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Pivotal Property Fund eyes Nigeria and potentially more markets

As opportunities are hard to come by locally.

After joining the ranks of JSE-listed property companies in December, Pivotal Property Fund (Pivotal) is growing its exposure outside South Africa, for now focusing on Nigeria.

Pivotal announced on Wednesday that it plans to acquire a 37.1% shareholding in an office block development in Lagos, Nigeria, valued at $104 million (R1.2 billion). This will be in partnership with multinational energy group Oando and real estate company RMB Westport.

The property will be moved to Mara Diversified Property Holdings (Maradph), a fund still in formation, which will have a primary listing in Mauritius. The fund will also be inward listed on the JSE’s AltX.

On Pivotal’s office block development acquisition, the company’s CEO Jackie van Niekerk says the deal is opportunistic, “as we are getting into prime real estate on Victoria Island. It ticks all the boxes for Pivotal”.

Pivotal will initially own 100% of Maradph, but it intends to open up the shareholding to other counters who will be able to subscribe for shares as the fund makes its debut on the local bourse.

“The fund will be exposed to retail, office and also a big opportunity for a distribution centre. It is still early days to say where our niche is. We will not be all over East and West Africa,” Van Niekerk told Moneyweb.

She says part of the reason the company’s interest has been piqued by markets outside of South Africa is due to limited opportunities available locally, especially in the retail sector.

“We want to invest 15% of our gross asset value into Africa that is a board mandate. The 15% will be reviewed on an annual basis,” Van Niekerk adds.

To fund Pivotal’s ambitions in Nigeria, ‎the company’s financial director Aaron Suckerman says the Nigerian acquisition will be funded by the company as it raised capital through the market in December. The funding for further acquisitions incorporated into Maradph will be through in-country dollar based funding and through its South Africa listing, Suckerman adds.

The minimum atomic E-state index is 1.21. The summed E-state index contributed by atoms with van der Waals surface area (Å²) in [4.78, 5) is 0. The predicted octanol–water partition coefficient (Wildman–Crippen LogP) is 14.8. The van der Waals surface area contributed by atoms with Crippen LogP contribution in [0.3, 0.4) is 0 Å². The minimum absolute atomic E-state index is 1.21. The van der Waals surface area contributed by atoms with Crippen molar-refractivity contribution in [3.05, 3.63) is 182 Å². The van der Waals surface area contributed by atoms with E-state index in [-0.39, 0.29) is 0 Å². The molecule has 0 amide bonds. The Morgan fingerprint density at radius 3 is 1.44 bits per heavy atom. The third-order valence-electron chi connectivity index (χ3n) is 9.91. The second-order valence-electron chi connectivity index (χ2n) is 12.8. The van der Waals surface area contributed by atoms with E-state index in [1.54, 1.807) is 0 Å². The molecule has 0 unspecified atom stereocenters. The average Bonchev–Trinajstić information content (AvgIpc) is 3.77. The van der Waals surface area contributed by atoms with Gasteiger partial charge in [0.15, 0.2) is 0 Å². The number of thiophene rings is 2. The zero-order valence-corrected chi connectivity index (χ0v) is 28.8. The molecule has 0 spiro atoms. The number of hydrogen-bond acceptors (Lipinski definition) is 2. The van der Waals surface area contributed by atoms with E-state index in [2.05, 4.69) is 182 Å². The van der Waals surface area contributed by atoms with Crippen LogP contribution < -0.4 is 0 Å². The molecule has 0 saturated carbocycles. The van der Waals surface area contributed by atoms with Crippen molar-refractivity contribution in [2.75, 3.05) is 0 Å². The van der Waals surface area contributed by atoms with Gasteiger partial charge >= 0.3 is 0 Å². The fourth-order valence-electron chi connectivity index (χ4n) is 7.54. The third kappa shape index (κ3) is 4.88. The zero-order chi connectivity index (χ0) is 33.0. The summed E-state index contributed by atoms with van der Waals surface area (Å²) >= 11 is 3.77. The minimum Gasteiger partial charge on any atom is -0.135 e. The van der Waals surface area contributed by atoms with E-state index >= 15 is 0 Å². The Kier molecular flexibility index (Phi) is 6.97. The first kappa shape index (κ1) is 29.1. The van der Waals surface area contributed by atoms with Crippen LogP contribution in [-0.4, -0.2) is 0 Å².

Pivotal – with a market capitalisation of R7.3 billion – is not only limiting its exposure to the African continent, but other markets in the long term. “We are thinking globally and not only Africa,” Van Niekerk says.

The local market is still the key focus for Pivotal. For the year ended February 28, it acquired properties to the value of R6.4 billion. This brings its total property portfolio to the value of R9.3 billion.

The acquisitions increased the number of Pivotal’s properties to 40 from 33 made up of retail and office properties, strategic land holdings in areas close to Gautrain stations in Pretoria and Johannesburg.

Pivotal – which was assembled by developer Abland in 2005 – is currently undertaking developments and a further pipeline of 445 000 square metres with an estimated value of R5.7 billion upon completion.

Pivotal is a capital growth and development company, and not a real estate investment trust (REIT). Thus, Pivotal does not pay any dividends as its income stream is reinvested into its development pipeline.

Pivotal has acquired the balance of shares in co-owned properties and other properties to the value of R3.5 billion. This includes income-producing properties valued at R2.9 billion such as the Goldfields Mall in Welkom and Lakeview Office Park in Constantia Kloof.

It also announced a R600 million current and future development pipeline which includes the remaining 80% of its 72 000 square metre flagship asset Alice Lane development near Sandton City. The three-phase mixed-use development is set to be fully completed in 2017 and has already secured tenants including Virgin Active, Standard Bank, Bowman Gilfillan, Sanlam and Santam.

Vacancies across its portfolio decreased from 2.1% to 1.8%, with Pivotal’s retail portfolio showing a vacancy rate of 2.9% and 1% for its office assets.


For the period under review, it reported a growth in net asset value per share of 25.3% to R18.40 from R14.69. Development funds usually have more borrowings on their balance sheet. In Pivotal’s case, its borrowings amount to R4.7 billion, this represents 47% of the property portfolio by value. Pivotal reduced its weighted average cost of debt from 10.2% to 9.4% and about 87% of borrowings have been fixed for an average period of five years.



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